I spoke to AdWeek about his proposal this week and why this is different from all the other calls for better privacy laws. The idea was so unexpected that the usual industry advocates like the US Chamber of Commerce and the Internet Association haven’t even responded. I’m not sure they know what to make of the idea. Maybe that’s a good thing. I’d hate to have to explain why people should keep being cut out of their fair share of the mega profits derived from the data they produce.

Marc Benioff, Tim Cook and Roger McNamee change the data and privacy game. Plus, a challenge to Acxiom – give users their data!

This week’s Time magazine cover feature on privacy, data and Facebook marks another milestone on the path to a new, fairer more transparent model. Marc Benioff, founder of Salesforce and new owner of Time, wasted no time in shining a light on this critical subject.

The column by Tim Cook is the biggest line drawn in the sand yet by Cook and Apple, who are declaring war on the surveillance economy that online advertising requires. It also strikes at the heart of two of their biggest competitors – Facebook and Google.

In addition to supporting a call for new privacy laws, Cook writes:

“But laws alone aren’t enough to ensure that individuals can make use of their privacy rights. We also need to give people tools that they can use to take action.”

Roger McNamee, an early investor in Facebook and mentor to Mark Zuckerberg, writes an even more damning piece about his difficult decision to call out Facebook executives and ask for them to be held accountable. The article (and his book Zucked) reads like a Silicon Valley version of Frankenstein.

“When I sent that email to Zuck and Sheryl, I assumed that Facebook was a victim. What I learned in the months that followed–about the 2016 election, about the spread of Brexit lies, about data on users being sold to other groups–shocked and disappointed me. It took me a very long time to accept that success had blinded Zuck and Sheryl to the consequences of their actions.”

In a bizarre and frankly concerning response to the Time articles, Acxiom announced yesterday that they were ready to embrace GDPR-like rules in the United States. They all but invented the data broker industry Time magazine focuses on, and were featured as a “privacy deathstar” by the the Financial Times.

If Acxiom getting religion on privacy sounds unlikely to you, you aren’t alone. In fact, I’m deeply concerned about companies like them trying to co-opt potential privacy legislation in the United States to both protect themselves and to block innovative privacy models like ours at digi.me, as I discussed with AdWeek just yesterday.

I have personally asked Acxiom many times, including directly to their board of directors, to make a downloadable copy of their digital profile data available to consumers. GDPR in Europe now requires it, and it’s called data portability. The answer has always been no.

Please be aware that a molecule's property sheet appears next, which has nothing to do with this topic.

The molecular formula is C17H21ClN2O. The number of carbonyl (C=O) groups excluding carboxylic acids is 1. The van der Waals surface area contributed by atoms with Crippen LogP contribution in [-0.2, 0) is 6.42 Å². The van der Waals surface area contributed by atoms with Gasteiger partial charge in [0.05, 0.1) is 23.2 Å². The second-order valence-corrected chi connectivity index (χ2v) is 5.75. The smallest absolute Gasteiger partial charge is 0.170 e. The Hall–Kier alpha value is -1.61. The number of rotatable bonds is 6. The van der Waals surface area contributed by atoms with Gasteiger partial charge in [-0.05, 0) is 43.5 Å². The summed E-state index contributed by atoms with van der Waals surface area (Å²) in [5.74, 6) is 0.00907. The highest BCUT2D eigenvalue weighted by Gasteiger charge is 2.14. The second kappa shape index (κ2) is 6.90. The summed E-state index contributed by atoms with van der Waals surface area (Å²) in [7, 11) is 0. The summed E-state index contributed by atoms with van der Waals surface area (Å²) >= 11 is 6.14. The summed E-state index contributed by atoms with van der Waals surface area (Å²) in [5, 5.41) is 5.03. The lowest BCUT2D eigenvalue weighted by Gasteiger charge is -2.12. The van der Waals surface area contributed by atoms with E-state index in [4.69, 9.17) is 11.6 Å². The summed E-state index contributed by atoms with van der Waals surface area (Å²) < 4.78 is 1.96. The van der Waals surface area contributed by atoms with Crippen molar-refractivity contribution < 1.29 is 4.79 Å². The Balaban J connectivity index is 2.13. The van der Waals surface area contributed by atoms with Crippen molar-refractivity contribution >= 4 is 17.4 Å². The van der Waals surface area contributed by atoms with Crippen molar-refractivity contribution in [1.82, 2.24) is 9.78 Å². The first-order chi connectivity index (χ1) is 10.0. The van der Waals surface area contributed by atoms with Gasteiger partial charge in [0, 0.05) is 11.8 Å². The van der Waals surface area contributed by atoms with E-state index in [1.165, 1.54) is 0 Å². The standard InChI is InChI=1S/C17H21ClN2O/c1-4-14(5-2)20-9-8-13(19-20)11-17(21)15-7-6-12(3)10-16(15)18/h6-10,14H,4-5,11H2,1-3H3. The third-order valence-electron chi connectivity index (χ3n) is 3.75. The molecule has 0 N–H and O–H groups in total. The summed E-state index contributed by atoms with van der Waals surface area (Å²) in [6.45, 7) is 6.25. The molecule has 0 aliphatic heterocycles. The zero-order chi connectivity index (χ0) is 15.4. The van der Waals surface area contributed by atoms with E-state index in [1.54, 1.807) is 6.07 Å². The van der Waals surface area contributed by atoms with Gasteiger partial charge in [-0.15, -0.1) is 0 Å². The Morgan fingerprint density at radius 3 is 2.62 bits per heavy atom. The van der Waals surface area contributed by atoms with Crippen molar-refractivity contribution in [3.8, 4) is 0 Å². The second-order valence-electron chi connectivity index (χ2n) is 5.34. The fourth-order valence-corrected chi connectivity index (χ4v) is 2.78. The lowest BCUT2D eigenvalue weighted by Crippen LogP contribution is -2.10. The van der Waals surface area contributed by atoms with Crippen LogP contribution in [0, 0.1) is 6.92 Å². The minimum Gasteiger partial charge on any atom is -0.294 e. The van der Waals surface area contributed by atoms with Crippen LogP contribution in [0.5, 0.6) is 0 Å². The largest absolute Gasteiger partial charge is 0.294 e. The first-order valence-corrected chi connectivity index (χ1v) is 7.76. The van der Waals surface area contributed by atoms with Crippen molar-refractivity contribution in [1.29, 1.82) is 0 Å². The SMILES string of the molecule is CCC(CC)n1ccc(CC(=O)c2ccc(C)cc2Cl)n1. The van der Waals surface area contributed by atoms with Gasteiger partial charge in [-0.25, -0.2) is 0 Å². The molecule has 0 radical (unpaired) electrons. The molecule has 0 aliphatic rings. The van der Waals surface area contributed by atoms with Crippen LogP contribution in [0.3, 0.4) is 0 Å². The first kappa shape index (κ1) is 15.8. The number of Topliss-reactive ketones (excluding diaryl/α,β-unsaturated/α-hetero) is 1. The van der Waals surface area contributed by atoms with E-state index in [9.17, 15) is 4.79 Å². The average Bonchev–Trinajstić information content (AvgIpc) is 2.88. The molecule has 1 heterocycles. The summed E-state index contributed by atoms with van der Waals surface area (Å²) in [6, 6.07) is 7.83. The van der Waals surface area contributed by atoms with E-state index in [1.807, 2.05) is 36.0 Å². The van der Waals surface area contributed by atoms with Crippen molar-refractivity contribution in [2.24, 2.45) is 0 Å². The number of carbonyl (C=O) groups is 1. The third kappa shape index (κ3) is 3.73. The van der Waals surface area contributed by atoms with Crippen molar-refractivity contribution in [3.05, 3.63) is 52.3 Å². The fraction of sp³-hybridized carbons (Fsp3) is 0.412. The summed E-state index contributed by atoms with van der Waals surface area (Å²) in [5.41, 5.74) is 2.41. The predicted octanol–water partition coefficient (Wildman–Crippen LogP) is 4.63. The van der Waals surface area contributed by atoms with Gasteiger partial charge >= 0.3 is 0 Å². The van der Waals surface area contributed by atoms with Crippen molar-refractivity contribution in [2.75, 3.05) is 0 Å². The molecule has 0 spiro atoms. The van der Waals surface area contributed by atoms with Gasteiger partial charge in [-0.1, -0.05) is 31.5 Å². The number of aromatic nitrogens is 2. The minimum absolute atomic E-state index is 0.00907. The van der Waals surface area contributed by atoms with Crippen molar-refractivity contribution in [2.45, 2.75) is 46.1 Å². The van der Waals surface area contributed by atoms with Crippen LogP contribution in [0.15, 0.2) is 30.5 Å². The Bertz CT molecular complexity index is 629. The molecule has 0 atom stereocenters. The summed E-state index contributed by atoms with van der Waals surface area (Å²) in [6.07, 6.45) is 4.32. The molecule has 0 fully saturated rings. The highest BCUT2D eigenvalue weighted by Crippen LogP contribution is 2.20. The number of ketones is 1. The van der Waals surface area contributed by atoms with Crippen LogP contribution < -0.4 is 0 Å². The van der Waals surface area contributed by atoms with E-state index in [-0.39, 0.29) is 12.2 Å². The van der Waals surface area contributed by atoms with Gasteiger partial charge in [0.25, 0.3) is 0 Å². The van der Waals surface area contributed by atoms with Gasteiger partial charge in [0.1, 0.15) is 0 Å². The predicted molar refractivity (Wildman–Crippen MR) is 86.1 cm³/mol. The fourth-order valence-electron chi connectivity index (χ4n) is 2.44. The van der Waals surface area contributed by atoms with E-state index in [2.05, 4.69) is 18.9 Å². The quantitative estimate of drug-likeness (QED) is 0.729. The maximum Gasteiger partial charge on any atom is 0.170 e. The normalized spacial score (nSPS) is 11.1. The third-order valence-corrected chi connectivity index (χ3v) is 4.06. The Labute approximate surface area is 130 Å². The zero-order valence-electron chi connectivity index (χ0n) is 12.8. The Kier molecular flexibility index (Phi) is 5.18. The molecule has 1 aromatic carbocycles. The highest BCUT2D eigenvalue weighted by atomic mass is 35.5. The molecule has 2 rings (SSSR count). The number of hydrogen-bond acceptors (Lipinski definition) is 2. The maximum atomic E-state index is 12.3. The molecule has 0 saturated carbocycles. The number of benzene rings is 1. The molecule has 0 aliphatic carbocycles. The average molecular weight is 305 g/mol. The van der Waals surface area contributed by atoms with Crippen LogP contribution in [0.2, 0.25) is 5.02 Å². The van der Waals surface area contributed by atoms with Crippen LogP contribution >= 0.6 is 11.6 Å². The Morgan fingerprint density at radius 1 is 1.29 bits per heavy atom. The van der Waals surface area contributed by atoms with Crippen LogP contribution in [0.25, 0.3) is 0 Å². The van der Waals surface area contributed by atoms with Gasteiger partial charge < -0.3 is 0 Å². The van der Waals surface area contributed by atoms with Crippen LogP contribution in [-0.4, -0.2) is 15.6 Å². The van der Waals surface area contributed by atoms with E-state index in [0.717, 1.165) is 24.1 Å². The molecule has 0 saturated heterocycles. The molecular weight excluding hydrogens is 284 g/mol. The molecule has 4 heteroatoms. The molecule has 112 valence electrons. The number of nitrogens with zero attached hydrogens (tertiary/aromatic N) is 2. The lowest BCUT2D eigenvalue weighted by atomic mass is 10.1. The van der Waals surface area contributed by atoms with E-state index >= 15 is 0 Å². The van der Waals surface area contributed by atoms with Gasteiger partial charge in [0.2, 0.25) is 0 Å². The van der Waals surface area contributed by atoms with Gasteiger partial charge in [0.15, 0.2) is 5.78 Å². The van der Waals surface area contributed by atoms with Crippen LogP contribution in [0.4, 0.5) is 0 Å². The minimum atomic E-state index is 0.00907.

If Acxiom wants to prove they are on the digital road to Damascus, they should make their data available to consumers. Every consumer could download a complete, reusable copy of the data Acxiom has about them – thousands of detailed data points.

At digi.me, we have the proven tools to let consumers download exactly this kind of data securely and privately – and to use however they choose (we don’t touch, hold or see data). We’ll do all the work, and won’t even charge for it.

Acxiom, it’s never been easier to prove that you’ve changed.

Revisiting a crowdsourced Digital Bill of Rights “by the people, for the people” from SXSW 2012

The following Digital Bill of Rights was crowdsourced at SXSW in Austin, TX on March 11, 2012 at a session I led with Anne Bezancon (then CEO of Placecast, now part of Ericsson) called “We the People: Creating a Consumer’s Bill of Rights.” It seems like a timely reminder that many of the current issues we are struggling with in terms of privacy, transparency and control of data are far from new, and that the issues they touch in our lives are as fundamental and transcendent as those covered in the original Bill of Rights.

The packed session at SXSW included participants ranging from privacy experts to advertising and internet executives. Despite the different viewpoints, we concluded that we could not rely on companies or governments to determine these right for us any more than the Founding Fathers relied on King George or the British East India Company to do so on their behalf. The attempt to make them go viral online fell short…at least to date.

The group also believed the rights to be so interconnected that they needed to be considered together – each reinforcing and providing context for the other. The rights do not cover each and every right or code of conduct that we believed should exist, but were designed to be a minimum set of rights that would create a the basis for a safer, fairer and more innovative digital world. 

Finally, like all rights, we anticipated that there would be occasions and contexts where such rights might be limited or waived. But we asked ourselves in selecting each of them if we wanted a world where such rights did not exist and were not the default: Where there was no right to transparency, no right to privacy, no right to choice and control, etc.? Our answer was unequivocally no.

Digital Bill of Rights

March 11, 2012 – Austin, TX

Preamble

This Digital Bill of Rights applies to the sanctity of the digital self 

The digital self should be afforded equal standing as the physical self before the law and society

Rights

1. Right to transparency

  • I have the right to know who collects, uses, shares, or monetizes my data and how they do so